Killer introductory article by Dagulf Loptson about starting and deepening your relationships with your various spirit entities: Gods, ancestors, and landvaettir (land spirits) alike. The TL:DR version: Treat your Gods and spirits the way you would treat your good friends. Visit them or talk to them on a regular basis; be courteous and respectful in your dealings with them; give them gifts; and honor any vows or oaths you made to them. It’s simple in theory, but not always easy in practice.
So, I’ve gone and completely overbooked myself again. Again, my own fault. No one is pressuring me to do most (if any) of it. I thought perhaps it was the Bay Area’s influence; but no, it’s happening here. It’ll likely happen wherever I go. The problem with moving is that you take yourself with you, you know.
So, now that I’ve met a bunch of people in the area and found some people with whom to do the things I’m most interested in, I’ll be dialing back again. My focus now will be finishing up/deepening ancestor work; continuing and upgrading my work with the Gods (including blogging); and starting to build Heathen community in my area. And relearning to trust other people while I’m at it, it seems. So, we’ll see how it goes
Any energy or blessings or good thoughts people want to send to help me achieve this balance will be appreciated 🙂
A Cara Miscellany.
I was talking with my sister the other day about our trip to Sweden (t-minus 6 days and counting!), and had a revelation. Though my sister is not Christian, and in fact could definitely find herself on one end of the Neo-Pagan spectrum, our personal beliefs are very different. (Let me reiterate: I love my sister, but we are very different. Oddly, we look enough alike that people have in the past mistaken us for twins, and our friends are thrown off a bit more when they meet us together and realize exactly how different we are.) In any event, though we have the same genetic material and she’s open to a lot of pretty far-out spiritual concepts, she is not at all Heathen or polytheist, though she has been pretty accepting of any spiritual processing work I’ve done with her.
So it was really weird that she was the one to come up with the idea of us visiting our ancestral homelands in Sweden and Norway together. Talking with her last week, she said something else that threw me for a loop. “You know, things have fallen into place too smoothly for this trip to be about us. We need to do some ancestor work while we’re there.”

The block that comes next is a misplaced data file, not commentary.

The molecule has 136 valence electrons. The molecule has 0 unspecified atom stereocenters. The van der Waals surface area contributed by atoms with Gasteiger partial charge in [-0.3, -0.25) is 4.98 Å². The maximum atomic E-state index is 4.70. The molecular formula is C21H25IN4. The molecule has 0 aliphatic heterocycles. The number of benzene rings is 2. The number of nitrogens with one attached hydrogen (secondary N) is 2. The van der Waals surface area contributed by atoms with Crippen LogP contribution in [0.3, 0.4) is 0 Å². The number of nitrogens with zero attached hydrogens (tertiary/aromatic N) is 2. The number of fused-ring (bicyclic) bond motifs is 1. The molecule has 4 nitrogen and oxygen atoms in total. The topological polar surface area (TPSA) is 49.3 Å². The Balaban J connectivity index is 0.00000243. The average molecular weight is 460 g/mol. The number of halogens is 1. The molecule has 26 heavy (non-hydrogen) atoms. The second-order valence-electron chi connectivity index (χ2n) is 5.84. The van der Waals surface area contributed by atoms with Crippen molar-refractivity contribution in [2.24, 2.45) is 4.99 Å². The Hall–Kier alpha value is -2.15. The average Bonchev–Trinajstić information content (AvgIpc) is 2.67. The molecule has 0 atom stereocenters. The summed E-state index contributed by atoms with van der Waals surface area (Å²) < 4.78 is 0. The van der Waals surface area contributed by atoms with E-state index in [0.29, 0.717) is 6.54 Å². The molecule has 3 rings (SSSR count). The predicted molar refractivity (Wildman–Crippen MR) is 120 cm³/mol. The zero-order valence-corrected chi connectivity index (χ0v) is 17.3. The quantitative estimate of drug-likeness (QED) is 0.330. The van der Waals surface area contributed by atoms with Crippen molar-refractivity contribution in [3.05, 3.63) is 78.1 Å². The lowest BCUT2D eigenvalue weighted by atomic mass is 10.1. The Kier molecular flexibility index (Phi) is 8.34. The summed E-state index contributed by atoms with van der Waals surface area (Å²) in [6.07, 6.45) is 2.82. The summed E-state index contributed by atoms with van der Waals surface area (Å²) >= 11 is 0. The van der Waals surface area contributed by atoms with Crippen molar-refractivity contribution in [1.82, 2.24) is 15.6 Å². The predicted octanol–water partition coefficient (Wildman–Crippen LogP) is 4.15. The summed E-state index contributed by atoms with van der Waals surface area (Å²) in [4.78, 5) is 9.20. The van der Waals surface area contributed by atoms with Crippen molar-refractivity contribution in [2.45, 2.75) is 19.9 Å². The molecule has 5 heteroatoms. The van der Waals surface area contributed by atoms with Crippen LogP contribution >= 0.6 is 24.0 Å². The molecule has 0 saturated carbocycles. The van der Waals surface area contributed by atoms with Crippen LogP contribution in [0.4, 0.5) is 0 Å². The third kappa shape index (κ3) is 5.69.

I’m processing quite a bit more about the Scandinavian trip than I thought I would. So! New blog: https://prilgrimagetonora.wordpress.com/. (Nora is the name of the town in Sweden that my grandfather’s family is from.) With the trip coming up in less than a month, a lot of my energy, both spiritually and physically, will be focused on it. I’m not going to go as in-depth into God woo-woo things in the travel blog. That’s what this one is for 🙂 But if you want to hear about how things are going with the trip, follow the new blog.
Two years or so ago, I came across this short story by Seanan McGuire. It was fervently being passed around among the Heathens in my area, and as a Freyaswoman, people strongly suggested that I read it. I glanced at it, saw that it was about high school football, and passed it over. Only after I finally sat down and read it did I get what the fuss was all about.
Now? Now I file it under “Things That Make Me Cry,” because reading it makes me cry, each time. My first read through, the tears didn’t start until halfway through the story, when I caught on to what the author was doing. When I reread it yesterday, though, I started crying before the “cheerleaders” even left the locker room.
Not that it will necessarily make you cry, too. The thing is, it’s not a sad story at all. It’s like the best kind of feel-good story there is, really. If you work with a deity whose realm includes death, or fighting, or courage, I recommend that you check it out. (If you like football, or understand the power of a late autumn night, even better.)